For this reason, only share “documents” via a data exchanger that handles data sharing at transaction application process instance steps, using PCPs (process control points) that require manual intervention/clearance with other than across-the-board user permissioning.
Here are three (3) high-level recommendations re the design and configuration of transaction processing software systems to handle data relating to natural persons.
1. Restrict sharing of data relating to natural persons.
Only share data relating to natural persons on a need-to-know basis – the more data you share, the greater the risk of deliberate or inadvertent data breaches.
2. Importance of having formal data repositories.
Your core transaction processing software systems need to feature consolidating Case Histories that post system-generated date/timestamps, a user “signatures”, along with data, as it was, on the form versions that were in service at the time (who, what, where, when) at any process step you commit. Simple “logs” where you see accesses, without precise tracking on what was accessed, when, by whom, from where, are not good enough.
Postings to data histories must be automated, as opposed to selective and must include visits to all forms that host personal data, even if no data is recorded on these forms.
When a user leaves a process step form that has been visited and edited, the software suite must immediately lock down the new History posting.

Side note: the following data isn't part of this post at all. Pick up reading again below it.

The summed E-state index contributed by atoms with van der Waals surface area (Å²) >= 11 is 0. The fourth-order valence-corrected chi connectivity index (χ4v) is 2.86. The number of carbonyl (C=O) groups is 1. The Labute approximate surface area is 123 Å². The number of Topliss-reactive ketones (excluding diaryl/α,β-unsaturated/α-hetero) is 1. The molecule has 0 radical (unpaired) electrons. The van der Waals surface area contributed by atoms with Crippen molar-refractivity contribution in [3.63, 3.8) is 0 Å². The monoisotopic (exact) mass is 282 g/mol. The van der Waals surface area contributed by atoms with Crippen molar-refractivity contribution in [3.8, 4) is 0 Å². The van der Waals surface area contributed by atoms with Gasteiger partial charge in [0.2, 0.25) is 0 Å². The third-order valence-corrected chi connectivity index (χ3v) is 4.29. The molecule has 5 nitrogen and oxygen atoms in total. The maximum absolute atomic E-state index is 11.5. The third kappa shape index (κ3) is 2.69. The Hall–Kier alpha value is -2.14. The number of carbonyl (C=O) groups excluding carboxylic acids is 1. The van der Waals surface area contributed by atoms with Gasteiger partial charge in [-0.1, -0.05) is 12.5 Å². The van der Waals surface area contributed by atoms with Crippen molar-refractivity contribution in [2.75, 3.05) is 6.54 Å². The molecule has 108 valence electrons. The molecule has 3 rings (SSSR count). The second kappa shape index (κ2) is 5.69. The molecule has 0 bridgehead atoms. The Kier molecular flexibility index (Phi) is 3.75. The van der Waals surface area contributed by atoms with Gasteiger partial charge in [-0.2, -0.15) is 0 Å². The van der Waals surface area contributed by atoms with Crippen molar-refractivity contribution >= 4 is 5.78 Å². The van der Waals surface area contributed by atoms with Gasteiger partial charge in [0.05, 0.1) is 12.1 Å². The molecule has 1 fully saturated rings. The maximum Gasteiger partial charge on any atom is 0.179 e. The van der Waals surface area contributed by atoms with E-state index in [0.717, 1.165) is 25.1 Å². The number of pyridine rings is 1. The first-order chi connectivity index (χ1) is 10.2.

Following this, no changes must be allowed to the new posting (or to any previous postings), except that authorized users can look up a form that is in the History, clone the form with its data, proceed to carry out edits on the form copy and then save the form template and data as a new session in the History.
3. Strictly control access to stored personal data
All access to personal data for purposes of viewing or data sharing should be via “official” interfaces only (i.e. direct log in, portal access, data exchanger).
a) Data being directly entered into the system by logged-in ordinary users should be controlled by user name and password, with permissions down to the form level i.e. a newly-added user should have no access to any record in the system. Access to the records that contain data relating to natural persons should be granted by “role”. Some records (i.e. ‘VIP’ records) should be blocked from access/viewing for other than specific designated users. VIP records should be excluded from searches, from directory listings and from Reports that list data across records.